Social Democratic-Green government in German state of North Rhine-Westphalia deports Tamils

On October 6, 29-year-old Nagarajah Rajakanthan and 27-year-old Ponnaiah Gunasingam were taken from the deportation centre in Moers, near Düsseldorf, and flown back to Sri Lanka on an Air Lanka jet.

The Tamil refugees had arrived in Germany at the beginning of the 1990s, fleeing from Sri Lankan government troops. After being locked up in the detention centre at Moers, the two began a hunger strike on September 4, together with two other Tamil refugees. The aim of the hunger strike was to prevent their deportation back to Sri Lanka.

From the middle of September the hunger strike was supported by picketers from pro-refugee organisations, as well as other refugees and their relatives. The hunger strike ended after 22 days following an indication from the Tamil translator who mediated between the authorities and the Tamil refugees that they might be freed from the deportation centre, and that the petitions committee of the Düsseldorf state parliament had agreed to a review of the deportation order. The petitions committee was due to make a decision on October 17.

One of the four refugees, Somasundaram S. Sundralingam, was immediately released from the centre following a custody review on September 27. A short time later the supporting organisations, including the Moers refugee council and the local PDS (Party for Democratic Socialism) branch in Moers, learned that seats on a plane back to Sri Lanka had already been booked for two of the hunger strikers.

Last Friday morning some of the supporters occupied the offices of Social Democratic Party (SPD) state deputies in various towns in North Rhine-Westphalia (NRW), including Essen, Cologne, Wuppertal, Krefeld and Bielefeld, hoping to put pressure on NRW Interior Minister Fritz Behrens (SPD) and stop the deportations at the last minute. But representatives of the authorities and local government refused to give way.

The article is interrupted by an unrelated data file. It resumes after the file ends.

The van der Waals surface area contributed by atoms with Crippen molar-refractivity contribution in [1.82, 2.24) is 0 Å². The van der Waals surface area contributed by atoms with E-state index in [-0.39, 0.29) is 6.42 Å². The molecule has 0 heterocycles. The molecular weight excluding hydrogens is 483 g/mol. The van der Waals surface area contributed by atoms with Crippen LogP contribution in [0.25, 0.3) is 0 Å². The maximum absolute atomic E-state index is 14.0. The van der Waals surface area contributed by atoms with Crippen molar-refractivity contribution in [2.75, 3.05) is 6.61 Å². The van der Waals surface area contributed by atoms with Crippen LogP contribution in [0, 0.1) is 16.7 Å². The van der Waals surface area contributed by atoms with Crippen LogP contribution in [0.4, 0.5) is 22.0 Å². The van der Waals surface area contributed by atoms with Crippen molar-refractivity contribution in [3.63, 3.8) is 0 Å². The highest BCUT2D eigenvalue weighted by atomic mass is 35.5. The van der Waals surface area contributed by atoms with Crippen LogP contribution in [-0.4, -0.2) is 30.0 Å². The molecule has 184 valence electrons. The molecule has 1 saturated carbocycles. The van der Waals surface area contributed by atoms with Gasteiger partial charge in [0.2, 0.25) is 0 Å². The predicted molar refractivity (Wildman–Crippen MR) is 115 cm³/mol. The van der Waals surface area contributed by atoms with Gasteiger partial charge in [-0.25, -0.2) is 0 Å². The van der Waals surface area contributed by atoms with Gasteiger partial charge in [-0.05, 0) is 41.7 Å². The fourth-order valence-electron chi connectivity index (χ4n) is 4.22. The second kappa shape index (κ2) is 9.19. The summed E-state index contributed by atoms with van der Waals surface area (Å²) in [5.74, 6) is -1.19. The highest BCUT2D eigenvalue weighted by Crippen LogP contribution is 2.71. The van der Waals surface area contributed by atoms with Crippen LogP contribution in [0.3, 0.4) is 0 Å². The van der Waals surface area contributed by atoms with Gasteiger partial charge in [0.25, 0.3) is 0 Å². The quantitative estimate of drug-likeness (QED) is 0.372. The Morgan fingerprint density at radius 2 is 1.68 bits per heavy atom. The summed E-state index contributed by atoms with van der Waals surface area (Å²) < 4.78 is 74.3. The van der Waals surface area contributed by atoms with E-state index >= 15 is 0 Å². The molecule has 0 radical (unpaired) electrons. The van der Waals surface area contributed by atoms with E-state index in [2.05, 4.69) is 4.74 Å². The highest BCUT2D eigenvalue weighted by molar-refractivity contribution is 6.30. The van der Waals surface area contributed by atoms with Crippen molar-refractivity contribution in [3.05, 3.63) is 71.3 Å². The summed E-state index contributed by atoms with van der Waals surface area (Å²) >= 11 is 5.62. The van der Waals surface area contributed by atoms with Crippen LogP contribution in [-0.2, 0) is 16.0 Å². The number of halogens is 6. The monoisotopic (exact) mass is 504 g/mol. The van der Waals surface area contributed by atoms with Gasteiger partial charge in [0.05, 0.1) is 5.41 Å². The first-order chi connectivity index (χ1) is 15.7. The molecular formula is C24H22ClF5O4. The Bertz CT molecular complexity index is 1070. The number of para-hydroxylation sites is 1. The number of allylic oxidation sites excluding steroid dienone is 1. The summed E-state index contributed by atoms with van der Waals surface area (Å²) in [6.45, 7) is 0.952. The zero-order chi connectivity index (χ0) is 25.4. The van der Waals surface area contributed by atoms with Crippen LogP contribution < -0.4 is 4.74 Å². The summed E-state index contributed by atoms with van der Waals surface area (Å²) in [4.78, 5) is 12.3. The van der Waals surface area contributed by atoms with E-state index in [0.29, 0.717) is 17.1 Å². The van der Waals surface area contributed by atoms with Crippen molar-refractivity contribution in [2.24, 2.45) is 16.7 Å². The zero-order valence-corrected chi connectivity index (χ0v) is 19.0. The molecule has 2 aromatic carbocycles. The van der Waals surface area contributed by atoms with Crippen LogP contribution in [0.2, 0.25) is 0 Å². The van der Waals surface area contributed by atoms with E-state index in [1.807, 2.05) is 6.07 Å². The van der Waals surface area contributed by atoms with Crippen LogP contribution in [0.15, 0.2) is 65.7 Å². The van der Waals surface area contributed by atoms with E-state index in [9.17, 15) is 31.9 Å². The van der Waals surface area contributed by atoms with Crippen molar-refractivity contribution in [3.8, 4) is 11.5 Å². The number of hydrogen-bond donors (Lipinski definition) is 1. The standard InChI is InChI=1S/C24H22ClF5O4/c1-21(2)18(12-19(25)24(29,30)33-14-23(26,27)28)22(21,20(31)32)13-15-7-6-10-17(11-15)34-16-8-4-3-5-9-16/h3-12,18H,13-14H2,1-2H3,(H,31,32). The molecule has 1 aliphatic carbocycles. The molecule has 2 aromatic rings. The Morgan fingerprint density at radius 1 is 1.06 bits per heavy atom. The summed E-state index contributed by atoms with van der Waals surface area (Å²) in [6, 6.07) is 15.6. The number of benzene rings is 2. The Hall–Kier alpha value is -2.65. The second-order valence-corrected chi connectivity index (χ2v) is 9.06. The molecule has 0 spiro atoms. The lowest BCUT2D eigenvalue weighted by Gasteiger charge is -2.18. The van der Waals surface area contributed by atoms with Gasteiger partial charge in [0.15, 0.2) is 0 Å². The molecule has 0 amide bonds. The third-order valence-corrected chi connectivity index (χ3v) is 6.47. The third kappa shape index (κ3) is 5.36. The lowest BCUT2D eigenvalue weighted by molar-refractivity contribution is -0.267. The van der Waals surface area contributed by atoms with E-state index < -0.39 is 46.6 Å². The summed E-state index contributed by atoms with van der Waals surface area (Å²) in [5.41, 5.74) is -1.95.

Tamil refugees deported to Sri Lanka confront enormous dangers, under conditions in which the government's war against Tamil rebels in the North and East of the island has been intensified in the run-up to the national elections. Tamils who flee to the Sri Lankan heartland are likewise unsafe, especially in the capital Colombo. They face the permanent threat of raids by Sri Lankan security forces. Thousands of Tamils have been arrested, locked up, abused and tortured on the flimsiest of pretexts. A large number of those arrested have simply “disappeared”.

The renewal of the state of emergency by the Sri Lankan People's Alliance government shortly before the election increases the danger of deported refugees being arrested by security forces directly upon their arrival in Colombo. The press and media are also subject to extensive censorship, which makes it virtually impossible to gather information on the war raging in the North of the country as well as conditions for the population in general.

In July of this year the German Foreign Ministry issued a report warning of the dangerous situation for Tamils throughout Sri Lanka, but this has not deterred interior ministers in a number of German states from pressing ahead with deportations. The authorities remain unmoved by the traumatic experiences of many refugees. On March 23 of last year, for example, Vellupillai Balachandran, a 39-year-old Tamil refugee facing deportation, committed suicide in the Moers deportation centre.

On October 6 members of the “No Person is Illegal” group occupied the offices of the Turkish airline in the town of Oberhausen to protest the imprisonment and threatened deportation of two Kurdish refugees, Halil Arslan and Hüseyin Calhan. Following the rejection of their application to stay in Germany, the two had sought asylum in a local church. On September 27 Calhan was arrested in the town of Aachen and taken to the deportation centre in Büren. Arslan, whose brother was murdered in Turkey, was arrested on September 22 in Oberhausen and incarcerated at the centre in Moers.